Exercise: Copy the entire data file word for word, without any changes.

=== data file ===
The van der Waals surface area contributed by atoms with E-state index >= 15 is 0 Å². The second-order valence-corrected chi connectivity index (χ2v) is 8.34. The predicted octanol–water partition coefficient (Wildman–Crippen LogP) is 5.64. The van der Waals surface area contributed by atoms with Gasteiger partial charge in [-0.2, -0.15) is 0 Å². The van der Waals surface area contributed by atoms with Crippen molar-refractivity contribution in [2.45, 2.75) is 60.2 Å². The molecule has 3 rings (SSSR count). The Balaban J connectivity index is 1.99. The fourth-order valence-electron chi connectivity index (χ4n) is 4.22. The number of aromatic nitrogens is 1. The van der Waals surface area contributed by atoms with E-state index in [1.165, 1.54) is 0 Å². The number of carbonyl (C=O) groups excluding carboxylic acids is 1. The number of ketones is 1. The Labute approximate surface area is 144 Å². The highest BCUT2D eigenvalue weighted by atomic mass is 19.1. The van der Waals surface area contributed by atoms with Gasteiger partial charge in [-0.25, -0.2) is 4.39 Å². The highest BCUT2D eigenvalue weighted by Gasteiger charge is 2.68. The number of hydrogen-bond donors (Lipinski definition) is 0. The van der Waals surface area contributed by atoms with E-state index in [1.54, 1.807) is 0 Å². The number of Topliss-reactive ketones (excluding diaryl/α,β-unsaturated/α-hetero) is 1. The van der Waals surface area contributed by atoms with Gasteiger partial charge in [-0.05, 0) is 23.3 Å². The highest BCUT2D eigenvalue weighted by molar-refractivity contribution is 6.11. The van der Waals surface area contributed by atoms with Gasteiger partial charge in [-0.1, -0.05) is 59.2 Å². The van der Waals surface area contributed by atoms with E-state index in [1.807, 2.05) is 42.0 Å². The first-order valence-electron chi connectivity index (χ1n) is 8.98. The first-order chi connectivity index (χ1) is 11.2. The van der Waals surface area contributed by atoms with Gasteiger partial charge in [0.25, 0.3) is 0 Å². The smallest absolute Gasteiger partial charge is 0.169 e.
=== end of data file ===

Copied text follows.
The van der Waals surface area contributed by atoms with E-state index >= 15 is 0 Å². The second-order valence-corrected chi connectivity index (χ2v) is 8.34. The predicted octanol–water partition coefficient (Wildman–Crippen LogP) is 5.64. The van der Waals surface area contributed by atoms with Gasteiger partial charge in [-0.2, -0.15) is 0 Å². The van der Waals surface area contributed by atoms with Crippen molar-refractivity contribution in [2.45, 2.75) is 60.2 Å². The molecule has 3 rings (SSSR count). The Balaban J connectivity index is 1.99. The fourth-order valence-electron chi connectivity index (χ4n) is 4.22. The number of aromatic nitrogens is 1. The van der Waals surface area contributed by atoms with E-state index in [1.165, 1.54) is 0 Å². The number of carbonyl (C=O) groups excluding carboxylic acids is 1. The number of ketones is 1. The Labute approximate surface area is 144 Å². The highest BCUT2D eigenvalue weighted by atomic mass is 19.1. The van der Waals surface area contributed by atoms with Gasteiger partial charge in [-0.25, -0.2) is 4.39 Å². The highest BCUT2D eigenvalue weighted by Gasteiger charge is 2.68. The number of hydrogen-bond donors (Lipinski definition) is 0. The van der Waals surface area contributed by atoms with E-state index in [1.54, 1.807) is 0 Å². The number of Topliss-reactive ketones (excluding diaryl/α,β-unsaturated/α-hetero) is 1. The van der Waals surface area contributed by atoms with Gasteiger partial charge in [-0.05, 0) is 23.3 Å². The highest BCUT2D eigenvalue weighted by molar-refractivity contribution is 6.11. The van der Waals surface area contributed by atoms with Gasteiger partial charge in [-0.1, -0.05) is 59.2 Å². The van der Waals surface area contributed by atoms with E-state index in [1.807, 2.05) is 42.0 Å². The first-order valence-electron chi connectivity index (χ1n) is 8.98. The first-order chi connectivity index (χ1) is 11.2. The van der Waals surface area contributed by atoms with Gasteiger partial charge in [0.25, 0.3) is 0 Å². The smallest absolute Gasteiger partial charge is 0.169 e.